What Stace had to say on Monday, March 14th, 2011
Rules of the Blog 2

It’s been over a year since I did the first Rules of the Blog post, so I figured this was as good a time as any to do another one.

My blog is not a political place. I know I have some very conservative readers, and they are welcome here. I know I have some very liberal readers, and they are welcome here. Anyone and everyone is welcome here.

I blogged about why I don’t blog about politics a few years back, and had some guy somewhere link to my post with one of those “This is what’s wrong with the world” kind of things, because according to him, “those of us who have brains have a responsibility to educate others.” The arrogance of that still astounds me. I would never presume that I’m so much smarter than my readers; why in the world would I? Most of my blog readers are readers of my books, so hello insult. Sorry, but I don’t write books for stupid people, so why would I assume my blog readers are stupid? (That doesn’t mean you’re stupid if you didn’t like my book[s], just that I don’t write them with some kind of lowest common denominator in mind.)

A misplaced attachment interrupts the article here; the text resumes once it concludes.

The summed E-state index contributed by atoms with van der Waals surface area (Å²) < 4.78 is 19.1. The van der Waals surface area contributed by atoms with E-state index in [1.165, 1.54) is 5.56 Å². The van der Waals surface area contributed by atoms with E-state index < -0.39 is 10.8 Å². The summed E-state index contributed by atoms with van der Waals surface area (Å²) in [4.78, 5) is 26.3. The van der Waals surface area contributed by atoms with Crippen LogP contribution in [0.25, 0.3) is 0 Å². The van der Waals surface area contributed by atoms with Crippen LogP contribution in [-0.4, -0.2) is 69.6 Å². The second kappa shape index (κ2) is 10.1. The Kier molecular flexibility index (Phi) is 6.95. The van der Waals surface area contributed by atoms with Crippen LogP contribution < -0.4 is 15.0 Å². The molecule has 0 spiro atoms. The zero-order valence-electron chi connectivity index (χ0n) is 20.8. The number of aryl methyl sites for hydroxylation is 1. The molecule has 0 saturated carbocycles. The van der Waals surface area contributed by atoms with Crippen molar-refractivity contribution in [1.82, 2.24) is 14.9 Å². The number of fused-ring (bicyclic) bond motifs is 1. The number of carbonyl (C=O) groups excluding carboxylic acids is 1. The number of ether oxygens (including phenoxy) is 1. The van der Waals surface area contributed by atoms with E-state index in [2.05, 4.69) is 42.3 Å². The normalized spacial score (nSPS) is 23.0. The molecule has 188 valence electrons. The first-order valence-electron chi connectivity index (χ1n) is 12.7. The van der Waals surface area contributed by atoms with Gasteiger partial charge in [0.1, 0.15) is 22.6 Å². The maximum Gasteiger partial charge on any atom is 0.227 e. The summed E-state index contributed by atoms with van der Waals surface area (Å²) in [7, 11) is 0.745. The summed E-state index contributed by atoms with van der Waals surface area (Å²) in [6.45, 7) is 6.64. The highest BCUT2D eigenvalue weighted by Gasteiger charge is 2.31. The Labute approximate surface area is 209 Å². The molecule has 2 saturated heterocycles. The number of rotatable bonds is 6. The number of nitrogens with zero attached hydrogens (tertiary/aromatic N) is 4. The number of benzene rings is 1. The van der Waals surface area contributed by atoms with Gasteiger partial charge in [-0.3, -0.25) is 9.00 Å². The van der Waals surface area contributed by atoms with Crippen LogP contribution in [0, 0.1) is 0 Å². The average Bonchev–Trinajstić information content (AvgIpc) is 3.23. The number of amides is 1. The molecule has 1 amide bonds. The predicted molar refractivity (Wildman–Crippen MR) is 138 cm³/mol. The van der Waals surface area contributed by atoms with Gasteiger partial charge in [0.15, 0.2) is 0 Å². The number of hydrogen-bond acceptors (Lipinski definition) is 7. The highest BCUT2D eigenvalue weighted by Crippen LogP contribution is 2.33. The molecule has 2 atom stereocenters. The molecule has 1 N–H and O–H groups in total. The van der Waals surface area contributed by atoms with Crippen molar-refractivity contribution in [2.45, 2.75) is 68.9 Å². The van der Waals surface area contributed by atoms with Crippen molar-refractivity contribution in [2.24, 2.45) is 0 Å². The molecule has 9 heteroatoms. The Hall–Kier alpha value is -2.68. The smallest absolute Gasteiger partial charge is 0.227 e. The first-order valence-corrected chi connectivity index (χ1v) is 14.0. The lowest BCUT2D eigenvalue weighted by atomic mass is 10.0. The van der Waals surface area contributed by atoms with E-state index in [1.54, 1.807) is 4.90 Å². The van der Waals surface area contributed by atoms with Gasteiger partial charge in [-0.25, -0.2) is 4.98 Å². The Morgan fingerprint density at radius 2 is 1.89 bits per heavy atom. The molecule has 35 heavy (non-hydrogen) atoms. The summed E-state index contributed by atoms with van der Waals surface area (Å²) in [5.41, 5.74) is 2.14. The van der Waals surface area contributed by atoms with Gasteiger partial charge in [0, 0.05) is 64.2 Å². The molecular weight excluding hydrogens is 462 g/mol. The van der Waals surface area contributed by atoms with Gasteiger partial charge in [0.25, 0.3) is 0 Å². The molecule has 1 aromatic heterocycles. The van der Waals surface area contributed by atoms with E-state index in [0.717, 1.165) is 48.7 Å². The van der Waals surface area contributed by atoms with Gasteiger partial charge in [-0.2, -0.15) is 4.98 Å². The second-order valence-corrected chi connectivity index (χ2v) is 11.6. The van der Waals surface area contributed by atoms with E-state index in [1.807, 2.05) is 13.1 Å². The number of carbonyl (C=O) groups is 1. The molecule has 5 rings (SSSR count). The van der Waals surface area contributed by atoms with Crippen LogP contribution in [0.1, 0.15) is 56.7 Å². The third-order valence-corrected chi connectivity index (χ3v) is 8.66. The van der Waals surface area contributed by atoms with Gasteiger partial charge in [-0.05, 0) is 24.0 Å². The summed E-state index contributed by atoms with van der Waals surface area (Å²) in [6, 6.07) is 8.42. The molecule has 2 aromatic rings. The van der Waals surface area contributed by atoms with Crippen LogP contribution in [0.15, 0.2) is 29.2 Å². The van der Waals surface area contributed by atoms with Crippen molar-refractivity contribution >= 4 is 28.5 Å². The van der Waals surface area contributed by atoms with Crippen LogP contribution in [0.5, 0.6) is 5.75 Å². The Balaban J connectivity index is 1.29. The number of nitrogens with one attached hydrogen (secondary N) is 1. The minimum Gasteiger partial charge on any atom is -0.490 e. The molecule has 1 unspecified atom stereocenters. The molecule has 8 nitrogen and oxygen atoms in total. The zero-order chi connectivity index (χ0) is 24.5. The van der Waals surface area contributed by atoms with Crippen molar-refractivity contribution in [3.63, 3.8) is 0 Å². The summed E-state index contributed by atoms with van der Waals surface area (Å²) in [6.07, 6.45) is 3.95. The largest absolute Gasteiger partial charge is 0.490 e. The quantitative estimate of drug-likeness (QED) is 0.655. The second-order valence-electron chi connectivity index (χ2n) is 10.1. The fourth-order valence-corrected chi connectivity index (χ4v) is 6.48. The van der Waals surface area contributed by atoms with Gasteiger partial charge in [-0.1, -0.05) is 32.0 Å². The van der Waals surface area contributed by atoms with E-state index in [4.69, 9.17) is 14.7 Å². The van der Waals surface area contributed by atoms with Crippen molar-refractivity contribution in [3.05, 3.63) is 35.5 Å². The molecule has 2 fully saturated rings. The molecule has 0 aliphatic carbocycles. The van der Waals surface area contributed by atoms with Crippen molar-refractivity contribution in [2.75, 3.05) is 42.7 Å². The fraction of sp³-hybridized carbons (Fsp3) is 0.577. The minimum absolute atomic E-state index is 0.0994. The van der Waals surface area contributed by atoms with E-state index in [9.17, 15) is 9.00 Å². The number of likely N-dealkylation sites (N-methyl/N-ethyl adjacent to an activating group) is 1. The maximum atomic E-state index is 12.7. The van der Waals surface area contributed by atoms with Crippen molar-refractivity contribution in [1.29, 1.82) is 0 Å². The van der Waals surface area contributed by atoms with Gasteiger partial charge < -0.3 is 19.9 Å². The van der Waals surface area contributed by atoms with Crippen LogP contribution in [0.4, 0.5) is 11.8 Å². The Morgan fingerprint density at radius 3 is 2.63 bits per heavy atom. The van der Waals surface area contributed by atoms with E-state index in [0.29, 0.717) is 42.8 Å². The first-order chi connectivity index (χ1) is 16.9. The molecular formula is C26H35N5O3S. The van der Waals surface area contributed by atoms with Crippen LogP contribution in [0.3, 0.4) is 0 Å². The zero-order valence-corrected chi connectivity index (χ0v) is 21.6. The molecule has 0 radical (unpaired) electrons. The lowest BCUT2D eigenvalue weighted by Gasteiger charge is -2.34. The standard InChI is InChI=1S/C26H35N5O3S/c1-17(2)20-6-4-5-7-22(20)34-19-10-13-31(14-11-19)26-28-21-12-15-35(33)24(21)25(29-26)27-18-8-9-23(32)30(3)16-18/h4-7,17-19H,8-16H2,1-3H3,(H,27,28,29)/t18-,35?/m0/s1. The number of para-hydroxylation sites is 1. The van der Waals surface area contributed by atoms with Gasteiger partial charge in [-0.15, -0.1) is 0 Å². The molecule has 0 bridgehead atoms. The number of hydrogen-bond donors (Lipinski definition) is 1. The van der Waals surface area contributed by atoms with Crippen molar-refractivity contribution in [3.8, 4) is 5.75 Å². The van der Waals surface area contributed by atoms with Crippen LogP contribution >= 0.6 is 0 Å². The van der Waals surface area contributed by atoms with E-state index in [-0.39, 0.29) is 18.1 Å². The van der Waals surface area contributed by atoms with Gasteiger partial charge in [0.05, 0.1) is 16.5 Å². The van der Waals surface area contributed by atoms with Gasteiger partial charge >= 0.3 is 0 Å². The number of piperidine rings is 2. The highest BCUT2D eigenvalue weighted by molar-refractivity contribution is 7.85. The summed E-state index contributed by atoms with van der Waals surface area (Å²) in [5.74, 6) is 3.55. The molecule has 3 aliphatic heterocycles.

With anything on a blog, you’ll have people who stumble across it, love it, and decide to run out and buy my books, or there’ll be people who stumble across it, hate it, and decide never ever to buy one of my books. That’s just the way it goes. But to me, politics are different. There’s more of a chance for anger and hurt feelings. And as I said so long ago, I do not want the buying of my books to become a political act.

Basically, we don’t discuss politics here just because I want everyone to feel valued and welcome here. Because everyone is.

Which brings me to the next issue/rule. NO comment flaming. This is my blog; I say what goes here, and I have zero compunction about deleting comments I think are flame-y, rude to other readers, whatever. I don’t usually delete comments which are rude to me (although I have, when it’s a personal issue carried over from somewhere/something else) but I do delete comments which could be shitty to other commenters. I may give a warning–“Let’s keep in mind that this is supposed to be a fun place, shall we?”–if it looks like it could be heading that way. But I may not. Also, I can and will break the links back to your own blog/site if you’re being an asshole here; why should you get hits on your blog because you’re rude?